H.E. Mr. Kishore Mahbubani
President of the Security Council
Permanent Representative of the Republic
of Singapore to the United Nations
Human Rights Watch researchers have had a continuous presence in Afghanistan since early February, documenting the security situation across the country. In the last few weeks, Human Rights Watch has received increasingly troubling reports of deteriorating security in the north, southeast, south, and the west of the country. We are writing now to urge your government to support immediate measures in cooperation with the United States and other nations to address this growing insecurity and to guarantee the success of the December 2001 Bonn Agreement. Our recommendations include:
Supporting security arrangements for areas outside of Kabul;
Increasing civilian monitoring of human rights and the loya jirga process; and
Speeding efforts to disarm non-governmental factions.
According to our research, heavy fighting broke out last week south of Mazar-e Sharif between the two major northern factions, led by the Deputy Defense Minister Abdul Rashid Dostum and Atta Mohammad, an ally of Defense Minister Fahim. More than twenty combatants were killed before a peace agreement was brokered by the U.N. Since then, Human Rights Watch has received confirmed reports of hundreds of troops from both factions entering the city to be rearmed.
Heavy factional fighting has also been reported in recent weeks in areas adjacent to the Iranian border. These conflicts have forced the U.N. to halt the return of Afghan refugees to parts of Farah and Nimroz provinces. In the last two weeks, fighting between warlords in Gardez and Khost has killed at least twenty-five civilians and injured scores of others.
We note that ethnic minorities and women are especially vulnerable in this general climate of insecurity. Targeted attacks by armed factions - including looting, beatings, extortion, murder, and rape - have already uprooted thousands of ethnic Pashtuns in northern Afghanistan. Afghan women of all ethnicities have been compelled to restrict their participation in public life to avoid being targets of violence by armed factions and by those seeking to enforce repressive religious edicts.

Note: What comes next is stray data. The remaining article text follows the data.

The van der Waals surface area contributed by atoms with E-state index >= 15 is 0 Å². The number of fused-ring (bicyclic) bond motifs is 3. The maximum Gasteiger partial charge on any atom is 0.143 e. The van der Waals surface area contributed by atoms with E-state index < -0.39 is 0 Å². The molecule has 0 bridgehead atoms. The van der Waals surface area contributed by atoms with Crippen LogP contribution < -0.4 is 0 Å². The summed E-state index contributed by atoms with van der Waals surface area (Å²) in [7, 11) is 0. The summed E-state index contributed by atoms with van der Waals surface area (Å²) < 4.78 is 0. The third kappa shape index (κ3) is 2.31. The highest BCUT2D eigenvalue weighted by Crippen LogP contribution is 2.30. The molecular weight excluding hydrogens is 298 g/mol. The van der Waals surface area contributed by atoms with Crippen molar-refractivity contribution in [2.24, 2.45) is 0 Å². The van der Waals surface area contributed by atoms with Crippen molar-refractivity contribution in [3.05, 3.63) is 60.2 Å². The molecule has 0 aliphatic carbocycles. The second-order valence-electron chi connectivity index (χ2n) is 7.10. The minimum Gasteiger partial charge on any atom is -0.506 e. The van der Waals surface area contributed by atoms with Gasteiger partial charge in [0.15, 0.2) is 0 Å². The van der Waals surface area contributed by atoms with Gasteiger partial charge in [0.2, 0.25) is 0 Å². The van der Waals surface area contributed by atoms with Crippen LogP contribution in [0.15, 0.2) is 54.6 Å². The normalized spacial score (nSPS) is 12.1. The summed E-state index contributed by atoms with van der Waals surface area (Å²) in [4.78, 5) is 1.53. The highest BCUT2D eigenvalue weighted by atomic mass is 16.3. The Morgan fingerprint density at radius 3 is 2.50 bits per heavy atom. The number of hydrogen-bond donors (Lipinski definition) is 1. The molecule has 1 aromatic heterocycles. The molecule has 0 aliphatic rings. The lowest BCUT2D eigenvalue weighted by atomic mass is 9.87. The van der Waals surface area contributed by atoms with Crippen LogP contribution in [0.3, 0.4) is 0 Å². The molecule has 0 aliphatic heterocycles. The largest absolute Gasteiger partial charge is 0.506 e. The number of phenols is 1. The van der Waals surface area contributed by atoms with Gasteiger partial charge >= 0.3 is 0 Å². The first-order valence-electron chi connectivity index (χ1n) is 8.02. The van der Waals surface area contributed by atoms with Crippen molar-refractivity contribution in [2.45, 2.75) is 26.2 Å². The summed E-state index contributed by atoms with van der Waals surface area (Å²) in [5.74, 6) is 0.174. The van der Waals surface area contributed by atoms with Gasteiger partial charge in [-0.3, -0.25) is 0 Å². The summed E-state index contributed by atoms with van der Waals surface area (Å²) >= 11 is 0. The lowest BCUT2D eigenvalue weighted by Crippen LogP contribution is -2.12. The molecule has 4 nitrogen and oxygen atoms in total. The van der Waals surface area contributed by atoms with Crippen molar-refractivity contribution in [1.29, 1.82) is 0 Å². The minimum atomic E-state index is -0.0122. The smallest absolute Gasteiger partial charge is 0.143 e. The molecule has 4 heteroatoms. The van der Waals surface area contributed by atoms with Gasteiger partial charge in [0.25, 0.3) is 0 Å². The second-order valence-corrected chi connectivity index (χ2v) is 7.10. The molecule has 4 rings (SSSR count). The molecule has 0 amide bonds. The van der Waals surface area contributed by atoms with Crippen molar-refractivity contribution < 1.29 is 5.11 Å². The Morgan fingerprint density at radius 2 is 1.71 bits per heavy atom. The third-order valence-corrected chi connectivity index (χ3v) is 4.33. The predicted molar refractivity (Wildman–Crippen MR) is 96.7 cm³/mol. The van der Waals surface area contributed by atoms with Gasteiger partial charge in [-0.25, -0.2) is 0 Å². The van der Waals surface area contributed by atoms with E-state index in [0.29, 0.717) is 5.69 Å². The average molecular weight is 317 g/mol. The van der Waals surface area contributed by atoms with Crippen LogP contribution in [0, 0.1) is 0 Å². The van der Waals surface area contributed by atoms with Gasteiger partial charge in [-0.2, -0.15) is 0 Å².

The ongoing loya jirga process, which will culminate in the selection of a new government in June, is also in jeopardy. The abuses cited above suggest that military commanders and warlords may use intimidation and violence to keep minority or opposition candidates from participating in regional meetings or traveling to provincial election sites.
In meetings with officials from your government, the U.N., the United States, and other coalition partners, Human Rights Watch has found awareness of these security concerns and even of the need for a larger ISAF, but we have largely encountered resistance to actual expansion of ISAF. Many officials told us that the political will does not exist to supply the troops necessary for an expanded force, and that the United States specifically has blocked efforts to allow the force to be expanded.
The current debate, as we understand it, centers on how the U.N. and coalition partners can best improve security in Afghanistan by using the tools that are already on the ground - the "tool box" approach. Security Council meetings over the last month have discussed such possible tools as:
Increased U.N. civilian affairs and human rights monitoring;
Conditioning development aid so that factional leaders do not receive development assistance in their territory unless they maintain peace;
Continuing use of the good offices of Mr. Brahimi and the U.N. mission; and
Efforts by coalition forces to pressure warlords through threats or incentives.
Human Rights Watch supports increased monitoring but we have concerns about the consequences and effectiveness of the other tools listed above. For example, efforts to channel developmental aid through warlords implicitly legitimate and reinforce their rule by undermining central authority. Such measures may in fact cause security to deteriorate. We also believe that these mechanisms, even if taken together, are not adequate for the job.
Long-term plans to reconstruct the Afghan police force and national army, which we support, cannot guarantee security in the critical short-term. Despite the technical assistance now being provided by various countries, both the police and army are still years away from being able to ensure security throughout the country.
We therefore urge you to consider new measures in cooperation with other nations to improve the security situation nationwide. We specifically call on you to promote measures that would allow an expansion of security forces (ISAF or otherwise) outside of Kabul.
We stress that these discussions need not proceed on an "all or nothing" basis. Even if a nationwide security plan is not immediately feasible, various intermediary measures can be explored. These can include exploring region-by-region deployments, basing reconnaissance or rapid reaction forces in Kabul, and deploying existing coalition forces to improve security in effected areas.
Thank you for your consideration of these matters.